A year or so after that I wasn’t right again, back I went. This time I was diagnosed with Fibromyalgia, again, linked to the first chronic illness. Blow number four. Here I was at 25 with two chronic illnesses. Coming to terms with the fact that I would never get better and I would have to learn to make myself comfortable, was and is very difficult. I went to a dark place within myself because I felt like a freak. I felt like I was letting my family down, especially my daughter. Who would want to be around someone that was this ill? That question was constantly in my head. Not long after that I got diagnosed with depression and anxiety, and then got told I had been diagnosed with Joint Hypermoblity Syndrome in 2007, but nobody told me. So all the times that I felt like I was going crazy, having to prove that I was feeling like rubbish; I actually was ill.

That is something I still can’t get my head around; it feels like my mind has been playing tricks on me, a sense of betrayal that I wasn’t believed. Being 26 years old with all the illnesses I think ‘why me?’ Especially because all of the illnesses I have are linked to each other and are chronic, which means they will never, ever go away. Because I have to change my lifestyle and find a new me, I have to learn to accept that I am no longer the person that I was. I might have good days; I might have really bad days, but to accept that I’m not just ‘sad’ and a simple ‘take your mind off of it’ won’t help, is extremely difficult.

I don’t know where to turn most days because of it all, I would love people to understand. But how can they? They’re not me; they don’t live my life or have my daily struggles. I try my best though; I try my best for my daughter. I have lost control of most of my body thanks to circumstances out of my control. Kick in the stomach really. As long as I try my best and deal with things in my own way, rather than how others tell me to, it will be a huge thing.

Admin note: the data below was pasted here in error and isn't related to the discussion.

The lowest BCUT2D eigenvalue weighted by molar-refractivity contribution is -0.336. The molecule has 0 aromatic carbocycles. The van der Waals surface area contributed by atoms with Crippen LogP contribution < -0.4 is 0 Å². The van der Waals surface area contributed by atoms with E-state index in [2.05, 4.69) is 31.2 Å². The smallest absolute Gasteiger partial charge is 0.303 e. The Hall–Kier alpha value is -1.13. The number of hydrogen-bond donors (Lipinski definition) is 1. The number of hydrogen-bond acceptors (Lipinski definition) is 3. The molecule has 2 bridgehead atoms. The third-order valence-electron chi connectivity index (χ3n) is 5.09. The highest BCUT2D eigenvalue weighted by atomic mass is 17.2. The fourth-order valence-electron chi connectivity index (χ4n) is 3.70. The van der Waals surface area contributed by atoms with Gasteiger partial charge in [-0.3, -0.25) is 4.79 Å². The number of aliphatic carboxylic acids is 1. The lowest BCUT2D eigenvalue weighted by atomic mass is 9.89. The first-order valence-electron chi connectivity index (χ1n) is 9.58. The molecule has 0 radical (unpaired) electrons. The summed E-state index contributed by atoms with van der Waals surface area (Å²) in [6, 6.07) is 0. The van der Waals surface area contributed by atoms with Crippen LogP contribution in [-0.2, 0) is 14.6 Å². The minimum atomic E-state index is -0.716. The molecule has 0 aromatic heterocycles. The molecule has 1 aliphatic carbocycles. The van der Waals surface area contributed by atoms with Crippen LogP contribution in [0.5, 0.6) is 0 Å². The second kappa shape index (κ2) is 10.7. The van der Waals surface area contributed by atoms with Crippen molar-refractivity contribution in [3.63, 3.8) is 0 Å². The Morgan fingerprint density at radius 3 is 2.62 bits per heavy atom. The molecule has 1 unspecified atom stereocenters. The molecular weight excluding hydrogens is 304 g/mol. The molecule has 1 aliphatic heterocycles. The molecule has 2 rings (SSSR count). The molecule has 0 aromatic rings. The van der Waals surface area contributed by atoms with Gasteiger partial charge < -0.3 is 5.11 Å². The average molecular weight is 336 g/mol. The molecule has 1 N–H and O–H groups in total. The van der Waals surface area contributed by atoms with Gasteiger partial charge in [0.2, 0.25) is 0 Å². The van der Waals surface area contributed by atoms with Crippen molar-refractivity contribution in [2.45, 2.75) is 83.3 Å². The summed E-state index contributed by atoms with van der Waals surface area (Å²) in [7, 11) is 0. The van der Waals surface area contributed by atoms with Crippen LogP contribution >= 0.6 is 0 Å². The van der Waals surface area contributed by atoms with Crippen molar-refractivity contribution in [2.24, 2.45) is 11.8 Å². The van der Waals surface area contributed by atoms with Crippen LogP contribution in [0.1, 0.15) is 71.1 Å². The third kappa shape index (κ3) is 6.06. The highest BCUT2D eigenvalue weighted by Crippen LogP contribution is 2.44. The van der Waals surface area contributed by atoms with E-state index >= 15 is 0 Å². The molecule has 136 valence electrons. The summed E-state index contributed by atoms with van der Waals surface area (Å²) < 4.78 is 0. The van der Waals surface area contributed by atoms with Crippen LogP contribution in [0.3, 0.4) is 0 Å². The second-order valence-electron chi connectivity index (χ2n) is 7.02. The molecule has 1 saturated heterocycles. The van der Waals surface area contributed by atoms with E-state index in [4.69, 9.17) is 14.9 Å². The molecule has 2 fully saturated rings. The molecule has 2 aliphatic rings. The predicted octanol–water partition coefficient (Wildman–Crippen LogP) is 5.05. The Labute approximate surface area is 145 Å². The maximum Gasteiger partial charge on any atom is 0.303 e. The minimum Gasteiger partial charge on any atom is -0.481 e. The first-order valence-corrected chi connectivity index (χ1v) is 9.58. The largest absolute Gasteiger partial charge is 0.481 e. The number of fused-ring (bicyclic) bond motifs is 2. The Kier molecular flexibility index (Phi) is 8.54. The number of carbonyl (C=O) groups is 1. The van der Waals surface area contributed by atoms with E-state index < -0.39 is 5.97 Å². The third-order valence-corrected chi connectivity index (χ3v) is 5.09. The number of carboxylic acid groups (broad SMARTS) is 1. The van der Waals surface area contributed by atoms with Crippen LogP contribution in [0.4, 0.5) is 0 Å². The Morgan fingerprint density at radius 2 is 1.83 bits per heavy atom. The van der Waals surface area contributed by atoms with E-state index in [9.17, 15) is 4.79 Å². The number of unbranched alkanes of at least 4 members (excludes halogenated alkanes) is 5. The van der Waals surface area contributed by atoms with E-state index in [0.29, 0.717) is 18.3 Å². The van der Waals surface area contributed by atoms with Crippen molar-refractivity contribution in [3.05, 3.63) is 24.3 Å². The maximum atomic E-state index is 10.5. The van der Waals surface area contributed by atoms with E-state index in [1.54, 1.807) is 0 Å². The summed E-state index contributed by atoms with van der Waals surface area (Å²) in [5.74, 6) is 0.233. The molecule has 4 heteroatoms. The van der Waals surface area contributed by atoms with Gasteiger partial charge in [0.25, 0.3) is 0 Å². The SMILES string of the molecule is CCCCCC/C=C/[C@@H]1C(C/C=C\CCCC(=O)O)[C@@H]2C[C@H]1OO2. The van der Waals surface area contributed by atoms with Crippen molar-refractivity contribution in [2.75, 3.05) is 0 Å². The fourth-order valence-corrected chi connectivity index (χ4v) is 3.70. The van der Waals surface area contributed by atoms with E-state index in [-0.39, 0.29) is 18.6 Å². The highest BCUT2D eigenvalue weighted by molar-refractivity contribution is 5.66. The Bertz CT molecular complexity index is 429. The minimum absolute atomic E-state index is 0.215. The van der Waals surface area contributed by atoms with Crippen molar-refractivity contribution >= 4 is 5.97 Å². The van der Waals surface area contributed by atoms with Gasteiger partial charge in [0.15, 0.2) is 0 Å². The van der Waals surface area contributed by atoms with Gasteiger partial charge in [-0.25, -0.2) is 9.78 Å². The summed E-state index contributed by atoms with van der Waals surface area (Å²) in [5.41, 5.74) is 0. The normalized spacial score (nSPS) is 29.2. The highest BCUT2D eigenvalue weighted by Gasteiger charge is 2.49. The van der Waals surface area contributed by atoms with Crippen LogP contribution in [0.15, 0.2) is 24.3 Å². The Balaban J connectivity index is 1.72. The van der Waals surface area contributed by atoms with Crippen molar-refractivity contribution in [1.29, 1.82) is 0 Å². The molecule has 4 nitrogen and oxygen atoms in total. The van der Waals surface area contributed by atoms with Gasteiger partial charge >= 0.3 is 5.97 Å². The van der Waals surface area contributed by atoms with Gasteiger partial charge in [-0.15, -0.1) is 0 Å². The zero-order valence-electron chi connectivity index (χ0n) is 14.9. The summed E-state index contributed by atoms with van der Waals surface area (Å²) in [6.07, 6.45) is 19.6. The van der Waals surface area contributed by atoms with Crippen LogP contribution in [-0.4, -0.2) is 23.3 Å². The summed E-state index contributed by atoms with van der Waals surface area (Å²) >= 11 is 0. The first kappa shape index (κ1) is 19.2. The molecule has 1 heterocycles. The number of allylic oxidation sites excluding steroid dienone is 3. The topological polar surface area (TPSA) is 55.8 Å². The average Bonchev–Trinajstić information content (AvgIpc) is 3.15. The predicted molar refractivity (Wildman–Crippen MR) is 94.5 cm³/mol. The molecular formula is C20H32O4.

People don’t often realise that depression can be caused due to illnesses, there is far too much stigma attached to the word ‘depression’ and people are being judged on the word rather than being heard for their story. Well, this has been my story, from the heart and completely honest. More illnesses need awareness, but mental health issues need less stigma and less assumptions. As the saying goes ‘always be kind because you don’t know what someone deals with behind the smile’.

Kaisha ImageKaisha can be found at the following links…



8 thoughts on “Guest Post: Depression and Chronic Illness

  1. Thank you for sharing about your life, Kaisha. There IS a huge stigma around depression, and I’ve found it in particular in… The medical profession. Being looked down on, told I don’t know what I’m thinking, etc etc… Keep fighting. I will, too. xxx

    Liked by 1 person

  2. I am so proud to be your mum Kaish, it is hard for you. But I can speak for all of us including EVa when I say we all love you. Even with your day to day struggles you are a strong young woman. Love you lots

    Liked by 1 person

  3. Thank you for sharing your story Kaisha, my heart goes out to you. There is not enough support for people suffering from ‘invisible’ illnesses weather mental or chronic. A relative of mine with a chronic illness fainted at a job interview, and the interviewer assumed she had too much to drink the night before and was hung over. He laughed and told her to leave. Others’ assumptions can be so painful and devastating. Thanks again. Voices like yours need to be heard.

    Liked by 1 person